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nine different islands separated by a distance of more than 800 kilometres all experienced sustained ferocious winds and heavy rain, flattening thousands of homes and flooding vast tracts of land. translation: we appeal for at least some small help to come to us. - now is the time we need a government, a government that is ready to help us in our current situation. we are waiting for whoever has a kind heart. i hope they will help us. the breadth of the destruction and the lack of communication lines, is causing logistical delays in humanitarian support. food, water, fuel and electricity are in limited supply on numerous islands. today, the british government committed nearly $1 million to an appeal by the international federation of the red cross to help the relief effort. the ifrc are hoping to raise a total of more than $20 million. howard johnson, bbc news, manila.
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elections in hong kong, which allowed only candidates vetted breaking news from winchester crown court and the new thomas schreiber has been jailed for life to serve a minimum of 36 years for the murder of the millionaire hotelier sir richard sutton and attempted murder of his own mother. jailed for life, thomas schreiber, to serve a minimum of 36 years for the murder of richard sutton and attempted murder of his own mother. that musicjust coming in to us. —— that newsjust coming in to us. —— that newsjust coming in. in a joint statement britain, the united states, canada, australia and new zealand rebuked the new system. the five allies said �*these changes eliminated any meaningful political opposition'. pro—china candidates claimed victory in the elections which saw an historic low turnout.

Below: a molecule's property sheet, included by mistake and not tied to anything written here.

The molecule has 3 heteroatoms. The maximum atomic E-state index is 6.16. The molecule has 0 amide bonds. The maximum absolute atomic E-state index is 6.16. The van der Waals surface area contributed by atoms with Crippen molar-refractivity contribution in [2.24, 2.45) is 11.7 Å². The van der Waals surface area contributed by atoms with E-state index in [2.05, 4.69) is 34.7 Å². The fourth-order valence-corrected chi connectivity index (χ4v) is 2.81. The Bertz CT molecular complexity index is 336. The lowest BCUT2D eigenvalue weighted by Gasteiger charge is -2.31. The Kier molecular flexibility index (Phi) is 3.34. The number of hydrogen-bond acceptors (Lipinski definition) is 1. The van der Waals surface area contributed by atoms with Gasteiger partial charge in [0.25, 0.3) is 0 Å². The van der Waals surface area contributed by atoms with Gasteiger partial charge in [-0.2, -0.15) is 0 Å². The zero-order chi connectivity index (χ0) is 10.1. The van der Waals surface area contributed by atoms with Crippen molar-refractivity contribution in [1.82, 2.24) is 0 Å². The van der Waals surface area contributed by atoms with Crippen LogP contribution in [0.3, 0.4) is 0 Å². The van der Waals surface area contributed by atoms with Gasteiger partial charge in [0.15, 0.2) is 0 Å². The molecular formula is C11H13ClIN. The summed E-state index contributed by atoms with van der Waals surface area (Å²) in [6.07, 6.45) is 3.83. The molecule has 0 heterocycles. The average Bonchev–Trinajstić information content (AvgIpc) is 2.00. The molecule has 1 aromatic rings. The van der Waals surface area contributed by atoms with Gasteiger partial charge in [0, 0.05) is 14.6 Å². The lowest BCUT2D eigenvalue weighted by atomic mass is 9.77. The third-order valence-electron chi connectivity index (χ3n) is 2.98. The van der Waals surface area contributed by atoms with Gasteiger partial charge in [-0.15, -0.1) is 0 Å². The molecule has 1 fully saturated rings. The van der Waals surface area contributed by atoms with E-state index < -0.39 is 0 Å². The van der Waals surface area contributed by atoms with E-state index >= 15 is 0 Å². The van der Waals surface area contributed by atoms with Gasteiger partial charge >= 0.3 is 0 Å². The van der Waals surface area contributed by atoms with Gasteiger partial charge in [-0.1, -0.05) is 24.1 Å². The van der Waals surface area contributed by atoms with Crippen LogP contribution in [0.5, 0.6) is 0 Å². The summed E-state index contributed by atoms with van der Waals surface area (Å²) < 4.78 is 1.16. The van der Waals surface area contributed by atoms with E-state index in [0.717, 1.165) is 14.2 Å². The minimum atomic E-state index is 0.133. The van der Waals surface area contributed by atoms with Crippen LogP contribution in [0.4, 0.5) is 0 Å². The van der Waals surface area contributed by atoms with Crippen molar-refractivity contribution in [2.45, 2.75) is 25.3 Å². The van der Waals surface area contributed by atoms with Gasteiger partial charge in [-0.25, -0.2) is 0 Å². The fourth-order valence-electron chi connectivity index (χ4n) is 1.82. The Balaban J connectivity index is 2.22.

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the chinese tennis star pung shwai appears to have retracted an accusation, of sexual assault that she made against a former chinese vice premier. in a video interview, she said, the comments she'd made on social media had been misunderstood. after making the claim last month, she disappeared from public view for three weeks. the women's tennis association says it's still concerned about her well—being. bbc monitoring china analyst kerry allen explained more about the article. this interview was carried out by a newspaper in singapore called the lianhe zaobao. there is some sketchy details about how the journalist, or even if they are a journalist, managed to secure this interview, given that there's been so much silence around her in mainland media. but in this video that's appeared, which again, i should say, lianhe zaobao has not posted within china. it's appeared on its website and it's appeared on social media platforms like twitter, which are blocked in china. she says that she's has never said or written any allegations of sexual assault and that she's always